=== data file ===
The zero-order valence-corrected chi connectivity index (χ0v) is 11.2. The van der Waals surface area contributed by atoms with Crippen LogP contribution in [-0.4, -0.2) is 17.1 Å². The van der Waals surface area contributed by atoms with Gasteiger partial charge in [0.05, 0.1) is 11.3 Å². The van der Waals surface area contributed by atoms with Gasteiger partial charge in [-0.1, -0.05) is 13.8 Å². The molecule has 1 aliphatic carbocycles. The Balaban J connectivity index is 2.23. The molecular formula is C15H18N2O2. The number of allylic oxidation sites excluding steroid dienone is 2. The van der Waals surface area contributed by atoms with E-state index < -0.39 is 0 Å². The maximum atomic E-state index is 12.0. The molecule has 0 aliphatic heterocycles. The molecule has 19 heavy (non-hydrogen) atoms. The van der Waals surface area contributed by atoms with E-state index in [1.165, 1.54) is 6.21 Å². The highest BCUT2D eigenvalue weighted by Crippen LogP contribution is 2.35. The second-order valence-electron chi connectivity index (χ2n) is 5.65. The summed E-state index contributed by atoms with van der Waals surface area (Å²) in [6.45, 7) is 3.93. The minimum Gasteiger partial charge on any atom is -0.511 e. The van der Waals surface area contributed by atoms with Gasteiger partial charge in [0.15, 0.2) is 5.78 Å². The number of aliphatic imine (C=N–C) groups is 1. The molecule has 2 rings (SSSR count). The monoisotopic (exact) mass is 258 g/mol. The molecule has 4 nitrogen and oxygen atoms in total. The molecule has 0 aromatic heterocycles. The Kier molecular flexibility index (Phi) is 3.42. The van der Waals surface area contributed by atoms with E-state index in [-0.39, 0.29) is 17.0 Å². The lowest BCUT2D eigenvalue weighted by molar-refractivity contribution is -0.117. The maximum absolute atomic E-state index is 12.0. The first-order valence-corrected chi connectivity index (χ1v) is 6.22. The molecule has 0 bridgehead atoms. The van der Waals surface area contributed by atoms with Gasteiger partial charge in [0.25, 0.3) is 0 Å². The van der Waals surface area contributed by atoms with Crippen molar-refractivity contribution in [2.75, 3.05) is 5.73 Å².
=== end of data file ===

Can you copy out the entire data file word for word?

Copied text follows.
The zero-order valence-corrected chi connectivity index (χ0v) is 11.2. The van der Waals surface area contributed by atoms with Crippen LogP contribution in [-0.4, -0.2) is 17.1 Å². The van der Waals surface area contributed by atoms with Gasteiger partial charge in [0.05, 0.1) is 11.3 Å². The van der Waals surface area contributed by atoms with Gasteiger partial charge in [-0.1, -0.05) is 13.8 Å². The molecule has 1 aliphatic carbocycles. The Balaban J connectivity index is 2.23. The molecular formula is C15H18N2O2. The number of allylic oxidation sites excluding steroid dienone is 2. The van der Waals surface area contributed by atoms with E-state index < -0.39 is 0 Å². The maximum atomic E-state index is 12.0. The molecule has 0 aliphatic heterocycles. The molecule has 19 heavy (non-hydrogen) atoms. The van der Waals surface area contributed by atoms with E-state index in [1.165, 1.54) is 6.21 Å². The highest BCUT2D eigenvalue weighted by Crippen LogP contribution is 2.35. The second-order valence-electron chi connectivity index (χ2n) is 5.65. The summed E-state index contributed by atoms with van der Waals surface area (Å²) in [6.45, 7) is 3.93. The minimum Gasteiger partial charge on any atom is -0.511 e. The van der Waals surface area contributed by atoms with Gasteiger partial charge in [0.15, 0.2) is 5.78 Å². The number of aliphatic imine (C=N–C) groups is 1. The molecule has 2 rings (SSSR count). The monoisotopic (exact) mass is 258 g/mol. The molecule has 4 nitrogen and oxygen atoms in total. The molecule has 0 aromatic heterocycles. The Kier molecular flexibility index (Phi) is 3.42. The van der Waals surface area contributed by atoms with E-state index in [-0.39, 0.29) is 17.0 Å². The lowest BCUT2D eigenvalue weighted by molar-refractivity contribution is -0.117. The maximum absolute atomic E-state index is 12.0. The first-order valence-corrected chi connectivity index (χ1v) is 6.22. The molecule has 0 bridgehead atoms. The van der Waals surface area contributed by atoms with Gasteiger partial charge in [0.25, 0.3) is 0 Å². The van der Waals surface area contributed by atoms with Crippen molar-refractivity contribution in [2.75, 3.05) is 5.73 Å².